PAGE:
“The thing with Billy is that he gives you momentum, and he stops the other side’s momentum. If he plays he automatically gives your loose forwards an edge. He is a special player, a world-class player, and when he is not playing – just like when Richie McCaw and Dan Carter were not playing for New Zealand, or Fourie du Preez for South Africa – the team is not the same. Billy is a unique physical specimen, and he is getting fitter, stronger, quicker and smarter. It is scary how good he could be.”
Brits believes Farrell is one of those players who thrives on big challenges and can step in to captain England with Dylan Hartley ruled out of the tour. “Owen is a natural leader, so it’s not hard for him. Though Brad Barritt leads on the pitch for Saracens, Owen calls the plays. So, he takes charge, and you know that with Owen it’s a case of the more responsibility the better.”
However, Brits is a Springbok to his bootlaces, and after their Six Nations collapse he cannot resist setting England up to be knocked down again: “England went through a purple patch, and it’s a question of recalibrating. England are the favourites, with blokes who’ve played together as a team for longer, and South Africa the underdogs. I hope South Africa win. I won’t entertain England winning – even if my head tells me England, my heart says South Africa!”
Objectivity is restored when he considers whether England or South Africa are genuine contenders to win the 2019 World Cup – and it is here that he is at his most candid about England’s fatigue handicap.
“Currently Ireland, England and New Zealand are well placed, whereas for South Africa it’s a bit late – although they could surprise us.
“Ireland are based on a Leinster side that are by far the best province in the world, Joe Schmidt is an unbelievably good coach – very smart – so they are strong despite not having a good World Cup record. When you look at New Zealand, skills-wise they are so impressive, and are just a great rugby nation.
“For England, the Premiership puts such a big demand on the international players, and since the Lions tour it has been ridiculous. England players don’t get enough rest, and although they need to play regularly in the season building up to a World Cup, it cannot be too much.”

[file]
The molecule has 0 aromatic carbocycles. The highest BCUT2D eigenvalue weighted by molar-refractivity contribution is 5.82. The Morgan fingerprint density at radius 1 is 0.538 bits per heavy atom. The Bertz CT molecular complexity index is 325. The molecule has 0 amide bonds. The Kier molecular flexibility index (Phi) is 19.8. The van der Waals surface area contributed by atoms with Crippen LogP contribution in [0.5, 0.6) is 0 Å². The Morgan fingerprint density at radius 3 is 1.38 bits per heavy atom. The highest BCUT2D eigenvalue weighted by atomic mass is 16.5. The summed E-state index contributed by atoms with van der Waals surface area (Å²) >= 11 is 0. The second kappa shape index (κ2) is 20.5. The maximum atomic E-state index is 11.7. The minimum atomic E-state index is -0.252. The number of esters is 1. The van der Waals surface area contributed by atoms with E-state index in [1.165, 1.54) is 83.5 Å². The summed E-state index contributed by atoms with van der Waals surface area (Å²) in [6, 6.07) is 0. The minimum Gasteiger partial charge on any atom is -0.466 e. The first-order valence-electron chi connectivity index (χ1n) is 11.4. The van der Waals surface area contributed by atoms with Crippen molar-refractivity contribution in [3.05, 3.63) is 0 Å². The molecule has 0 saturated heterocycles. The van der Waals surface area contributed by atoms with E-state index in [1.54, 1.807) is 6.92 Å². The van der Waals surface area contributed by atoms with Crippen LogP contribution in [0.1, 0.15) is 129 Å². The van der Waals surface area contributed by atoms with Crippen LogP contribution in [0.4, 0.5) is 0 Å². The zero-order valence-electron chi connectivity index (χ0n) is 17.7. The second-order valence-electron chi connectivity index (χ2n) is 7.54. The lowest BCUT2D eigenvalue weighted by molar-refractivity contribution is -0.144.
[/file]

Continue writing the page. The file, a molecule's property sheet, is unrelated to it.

Brits has loved his time in the Premiership but he believes that improvements could be made which would benefit club and country: “Why must clubs lose their best players for a third of the season, and watch them get a beating from playing so much? I’d like to see the club season played in blocks, with the Premiership first and then Europe, but they need to look at it as a global season. There is too much rugby, and I think that fewer games but of more quality is the answer.”
Brits believes that the game needs to find new, innovative solutions in the same way Saracens have during his time at the club.
“I know there have been a lot of South Africans here, but it was more about the Saracens culture that developed. It was about coming to a place where people try to find the best in you. In my experience there are two ways of managing players. One is the ‘be mean to keep them keen’ approach where people play emotional games and use uncertainty to keep players sharp. The other is by using integrity and honesty, which isn’t as easy. That is what Saracens have done by using a rotation system where you make a commitment to a player by telling him when he will be playing, and you stick to it – even if you lose. It builds trust.
“The Saracens culture has never been built on trophies. It’s been more process-based than outcome-based. It’s been built on a great work ethic, growth, and looking after the individual.”
Brits thoughts as he reflects on his passage through the Premiership after he joined Saracens from the Stormers are full of affection.
“Coming from Super Rugby I was shocked by the competitiveness. I thought it would be a lot slower, but it was anything but – it is very competitive, fast, and also a long old slog too, with the Premiership and the European Cup.
“You are also playing in totally different conditions, starting off with reasonable weather from September to November, then getting wetter and heavier from December to March, and then another change to drier conditions at the end of the season.
“On a personal level I have made so many friends, obviously among team-mates, but opposition players as well. It’s an amazing game, and I love its values.
“The supporters are also amazing. Who still goes and watches rugby in snow, rain, and freezing temperatures? Fair play to them – I come from a country where it’s hot, and we are struggling to fill stadiums.
“It was also an eye-opener coming to a place where there’s rugby with lots of scrums, kicking and mauling, and people love it! It’s been great playing in this competition, I just wish it was not quite so tough.”
What will be tougher still is having to say farewell at the end of this season to Schalk Brits, the Saracens Superman.